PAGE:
“You’re very excited that there’s that new phase of life but very sad in the sense that my career that I’d worked very hard for over the last four, five years and made massive sacrifices for come to an end pretty much just quite abruptly.”

Jockeys do not work for a single employer, and without an industry leave scheme, they are left with no income just three months into their pregnancy.

The new TRSA scheme will provide payments for the period between the first trimester and birth, based on the jockey’s last 12 months’ income, capped at $12,600.

Female jockeys now make up one third of South Australia’s riders.(AAP: Michael Dodge)

Females ‘a lot more accepted’ in horse racing

Eran Boyd has been working as a jockey for 10 years and is on the Australian Jockey Association board.

She said the new scheme would make a big difference for women already in the sport, or considering it as a profession.

“I think women are a lot more accepted in the sport now and we’re moving forward every single year,” she said.

The TRSA scheme will begin immediately, but South Australia is not the first state to set one up.

New South Wales introduced a maternity leave scheme for jockeys in 2016, with Western Australia signing up to one late last year.

Briony Moore stands wearing a black top and grey coat
Briony Moore had to walk away from her career as a jockey 12 years ago.(ABC News: Michael Clements)



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Canberra woman eligible for compensation from driver after witnessing pedestrian being run over in car park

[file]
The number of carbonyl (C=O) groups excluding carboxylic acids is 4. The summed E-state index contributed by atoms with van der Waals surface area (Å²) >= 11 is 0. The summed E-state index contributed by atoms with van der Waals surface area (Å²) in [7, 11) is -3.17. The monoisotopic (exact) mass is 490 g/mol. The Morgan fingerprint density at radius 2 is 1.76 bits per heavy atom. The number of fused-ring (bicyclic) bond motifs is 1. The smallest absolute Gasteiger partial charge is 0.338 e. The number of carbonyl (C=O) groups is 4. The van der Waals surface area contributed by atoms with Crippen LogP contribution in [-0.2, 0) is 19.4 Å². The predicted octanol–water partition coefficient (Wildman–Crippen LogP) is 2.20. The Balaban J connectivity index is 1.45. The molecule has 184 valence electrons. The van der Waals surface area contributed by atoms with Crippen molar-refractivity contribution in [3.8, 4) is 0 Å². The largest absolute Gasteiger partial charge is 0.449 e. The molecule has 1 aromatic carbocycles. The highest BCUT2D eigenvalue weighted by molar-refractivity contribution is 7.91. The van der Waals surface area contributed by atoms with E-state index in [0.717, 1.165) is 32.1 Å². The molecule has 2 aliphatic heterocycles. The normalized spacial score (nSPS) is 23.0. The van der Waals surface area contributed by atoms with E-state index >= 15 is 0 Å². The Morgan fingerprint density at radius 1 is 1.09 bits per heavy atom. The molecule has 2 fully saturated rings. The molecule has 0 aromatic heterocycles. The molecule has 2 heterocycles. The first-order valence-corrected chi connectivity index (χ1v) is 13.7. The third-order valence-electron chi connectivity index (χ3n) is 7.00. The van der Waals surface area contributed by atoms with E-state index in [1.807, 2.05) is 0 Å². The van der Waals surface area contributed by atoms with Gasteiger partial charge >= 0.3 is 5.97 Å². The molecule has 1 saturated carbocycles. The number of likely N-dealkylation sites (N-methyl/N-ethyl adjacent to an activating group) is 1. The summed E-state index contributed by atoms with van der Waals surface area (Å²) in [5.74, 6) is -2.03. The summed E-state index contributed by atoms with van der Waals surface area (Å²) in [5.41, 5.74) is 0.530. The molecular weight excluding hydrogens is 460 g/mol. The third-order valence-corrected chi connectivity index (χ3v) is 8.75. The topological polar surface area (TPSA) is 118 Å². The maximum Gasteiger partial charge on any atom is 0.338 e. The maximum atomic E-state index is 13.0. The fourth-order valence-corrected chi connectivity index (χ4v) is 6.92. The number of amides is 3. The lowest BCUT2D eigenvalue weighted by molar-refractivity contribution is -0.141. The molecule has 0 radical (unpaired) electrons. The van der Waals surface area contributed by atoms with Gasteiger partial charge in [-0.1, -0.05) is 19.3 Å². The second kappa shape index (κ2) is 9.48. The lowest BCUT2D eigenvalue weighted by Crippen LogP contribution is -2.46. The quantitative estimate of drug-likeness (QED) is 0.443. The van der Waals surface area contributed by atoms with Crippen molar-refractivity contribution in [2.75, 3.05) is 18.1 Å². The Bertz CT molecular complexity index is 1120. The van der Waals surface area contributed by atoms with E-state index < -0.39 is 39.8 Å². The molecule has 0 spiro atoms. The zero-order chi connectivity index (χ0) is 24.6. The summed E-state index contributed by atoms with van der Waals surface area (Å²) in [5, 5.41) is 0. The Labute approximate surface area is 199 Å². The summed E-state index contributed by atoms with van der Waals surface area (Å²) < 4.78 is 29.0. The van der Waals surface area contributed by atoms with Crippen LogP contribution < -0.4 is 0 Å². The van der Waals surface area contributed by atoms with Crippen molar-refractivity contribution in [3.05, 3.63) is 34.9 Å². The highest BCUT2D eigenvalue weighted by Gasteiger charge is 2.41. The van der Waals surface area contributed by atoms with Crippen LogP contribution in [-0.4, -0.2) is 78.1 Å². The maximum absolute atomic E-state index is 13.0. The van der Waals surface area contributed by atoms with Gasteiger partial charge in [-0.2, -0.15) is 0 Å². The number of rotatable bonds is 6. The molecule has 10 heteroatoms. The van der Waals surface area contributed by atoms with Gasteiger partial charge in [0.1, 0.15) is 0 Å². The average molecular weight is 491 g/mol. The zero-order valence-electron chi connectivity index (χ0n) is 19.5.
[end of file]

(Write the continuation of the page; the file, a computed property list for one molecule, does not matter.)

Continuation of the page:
A Canberra woman who witnessed a pedestrian being run over in a car park is eligible for compensation from the driver, the ACT Supreme Court has found.

Justice John Burns awarded the woman $176,000 for witnessing the accident in the underground car park of the Canberra Outlet Centre in Fyshwick in November 2016.

Justice Burns found as a consequence of the driver’s negligence, the woman developed post traumatic stress disorder (PTSD) and was therefore eligible for compensation.

The court heard, in November 2016, a driver reversed a vehicle into a man in the Fyshwick car park, knocking him to the ground.

According to court documents, the woman had been getting into her car when she heard a scream for help.

She looked over to see a man’s head and one of his arms protruding from under the vehicle, with his head very close to the wheel.

She ran to help, waving her arms to tell the driver to stop, and believed the man had been killed as he had stopped screaming.

Fortunately, the man was not badly injured.

Justice Burns said the woman’s action in running to the pedestrian’s aid may have prevented worse injury.

Drivers owe a duty of care to collision onlookers, court finds

The court heard the woman was so shocked from witnessing the accident that she became lost on the way home and had to call her husband for directions.

Days later, she suffered more problems, such as unexpected crying, not sleeping, and not being able to focus or remember things.

She took time off work but when she returned, she continued to be nervous, easily agitated, wary of cars moving about her, and socially withdrawn.

The court heard the woman sought help and was diagnosed with PTSD.

Earlier this year the woman launched legal action in the ACT Supreme Court alleging negligence against the driver for not paying attention while driving and not keeping the car under proper control.

But the defence argued that the driver did not owe her a duty of care, had not breached any duty, denied she had suffered an injury as claimed, and that the pedestrian was guilty of contributory negligence.

Justice Burns found in the woman’s favour and awarded her $176,000 for non-economic loss, lost wages and medical expenses.

“I am satisfied that the first defendant owed the plaintiff a relevant duty of care not to cause her mental harm,” his judgement said.

“I am satisfied that he breached that duty when he reversed the [car] without reasonable care, striking [the pedestrian] and causing him to fall to the ground under the rear of the [vehicle].